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'Ceremonie': Maid to Order

By Desson Howe
Washington Post Staff Writer
January 10, 1997

It has been a long time coming, but Claude Chabrol’s "La Ceremonie" is well worth the wait. This 1995 French psychodrama is a clinically composed, mounting nightmare whose power lies in its air of normalcy. When the Lelievres, a well-to-do French family, hire servant Sophie (Sandrine Bonnaire), life at their isolated chateau undergoes a welcome transformation. Sophie’s references check out. And though she’s almost robotically reserved -- she snaps "I understand" when issued commands -- she cleans impeccably. What more could they ask?

But there are hints of trouble from the beginning. At her initial interview with Catherine Lelievre (Jacqueline Bisset), Sophie is unaware what day it is. She can’t drive and pointedly refuses to learn. She also has trouble reading things, blaming her eyesight. When Catherine’s husband Georges (Jean-Pierre Cassel) drops her off at the optician’s, Sophie hovers in the doorway but doesn’t enter. As soon as Georges’s car has gone, she ducks into a nearby drugstore and picks up a pair of cheap, tinted glasses. It becomes clear to us, but not the family, that Sophie is illiterate. For the housekeeper, such straightforward tasks as reading shopping lists or dashed off notes from her employers are traumatic experiences. She looks as if she could implode with frustration.

When Jeanne (Isabelle Huppert), the district’s brassy postal clerk, befriends Sophie, it’s a match made in heaven. Jeanne drives Sophie around in her car. Sophie invites Jeanne to her upstairs room to watch TV. But their growing friendship is bitterly opposed by Georges, who’s convinced that the postal clerk reads his mail.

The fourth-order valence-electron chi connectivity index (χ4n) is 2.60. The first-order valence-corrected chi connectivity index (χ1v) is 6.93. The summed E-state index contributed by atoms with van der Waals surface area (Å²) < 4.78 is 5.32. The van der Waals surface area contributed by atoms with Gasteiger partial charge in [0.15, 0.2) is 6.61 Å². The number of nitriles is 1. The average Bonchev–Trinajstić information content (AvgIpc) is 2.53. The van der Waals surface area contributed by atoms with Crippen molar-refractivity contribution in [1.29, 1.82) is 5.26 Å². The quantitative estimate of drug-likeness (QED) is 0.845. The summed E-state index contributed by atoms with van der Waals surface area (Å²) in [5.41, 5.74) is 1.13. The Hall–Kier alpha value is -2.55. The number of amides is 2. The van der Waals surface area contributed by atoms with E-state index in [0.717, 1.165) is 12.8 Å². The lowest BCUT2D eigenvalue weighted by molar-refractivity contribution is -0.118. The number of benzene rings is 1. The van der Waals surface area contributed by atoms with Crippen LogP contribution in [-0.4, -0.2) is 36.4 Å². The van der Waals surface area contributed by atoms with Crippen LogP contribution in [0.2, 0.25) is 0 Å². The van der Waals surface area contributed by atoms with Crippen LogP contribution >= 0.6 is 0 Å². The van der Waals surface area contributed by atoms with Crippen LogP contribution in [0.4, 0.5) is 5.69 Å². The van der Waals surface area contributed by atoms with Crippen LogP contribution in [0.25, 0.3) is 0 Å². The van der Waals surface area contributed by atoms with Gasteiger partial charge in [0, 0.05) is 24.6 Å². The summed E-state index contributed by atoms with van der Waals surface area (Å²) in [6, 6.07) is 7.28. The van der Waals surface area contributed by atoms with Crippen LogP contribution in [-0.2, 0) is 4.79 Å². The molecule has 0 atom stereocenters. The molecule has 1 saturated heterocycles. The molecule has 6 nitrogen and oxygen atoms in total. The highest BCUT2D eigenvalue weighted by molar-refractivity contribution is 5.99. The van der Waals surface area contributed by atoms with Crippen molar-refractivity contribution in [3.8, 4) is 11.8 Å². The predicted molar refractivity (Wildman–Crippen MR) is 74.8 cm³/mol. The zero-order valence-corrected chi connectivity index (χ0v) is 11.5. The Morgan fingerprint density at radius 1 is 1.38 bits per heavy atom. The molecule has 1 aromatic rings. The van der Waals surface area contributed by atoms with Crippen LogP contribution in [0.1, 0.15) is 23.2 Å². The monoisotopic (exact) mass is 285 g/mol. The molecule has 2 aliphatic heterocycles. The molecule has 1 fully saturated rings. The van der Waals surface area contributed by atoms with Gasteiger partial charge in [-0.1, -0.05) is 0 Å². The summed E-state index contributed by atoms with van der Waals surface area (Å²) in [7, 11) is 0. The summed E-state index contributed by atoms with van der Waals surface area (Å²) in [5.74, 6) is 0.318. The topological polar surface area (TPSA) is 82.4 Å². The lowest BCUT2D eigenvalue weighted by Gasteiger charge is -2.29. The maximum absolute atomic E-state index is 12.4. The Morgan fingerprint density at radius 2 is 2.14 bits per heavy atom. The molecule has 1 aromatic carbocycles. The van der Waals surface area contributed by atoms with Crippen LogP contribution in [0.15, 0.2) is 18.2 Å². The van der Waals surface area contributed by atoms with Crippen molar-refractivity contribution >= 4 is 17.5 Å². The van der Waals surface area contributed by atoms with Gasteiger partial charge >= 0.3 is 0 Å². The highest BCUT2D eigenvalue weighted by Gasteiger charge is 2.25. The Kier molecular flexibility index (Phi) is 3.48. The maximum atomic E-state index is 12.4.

Sophie and the family are headed for an inevitable confrontation which—in the quasi-Marxist lens of the movie -- is personal, sexual and class-related. Jeanne, whose relationship with Sophie is loaded with lesbian implications, has a virulent distaste for the hypocrisies of the higher classes. She may have a shady past, but she knows an incriminating thing or two about everyone, including Georges and Catherine.

Chabrol and cowriter Caroline Eliacheff, who adapted Ruth Rendell’s novel, "A Judgment in Stone," force us to share this angry, underclass view. When the two female friends go door-to-door for old clothes for the local church, they’re given nothing but threadbare garments by the smugly pious locals. Georges is a stuffy individual who dresses in black tie just to watch Don Giovanni on television. And Catherine, who appears to be conducting extramarital affairs in her gallery, smokes profusely in front of her two children yet forbids her teenage son to smoke.

Chabrol, director of more than 40 films and an Alfred Hitchcock disciple, has created another frigid masterpiece. "La Ceremonie" builds towards a stunning, jarring conclusion that puts everything you have seen in a chilly new perspective. As the movers and shakers of this peculiar saga, Bonnaire and Huppert are unnerving and fascinating to watch together. Bonnaire’s Sophie is a frosty automaton and, as Jeanne, Huppert is a hot-blooded hellion. Together they create an alliance that stays uncomfortably with us long after the movie.

LA CEREMONIE (Unrated) — Contains intense, macabre material. In French with subtitles.

© Copyright 1997 The Washington Post Company

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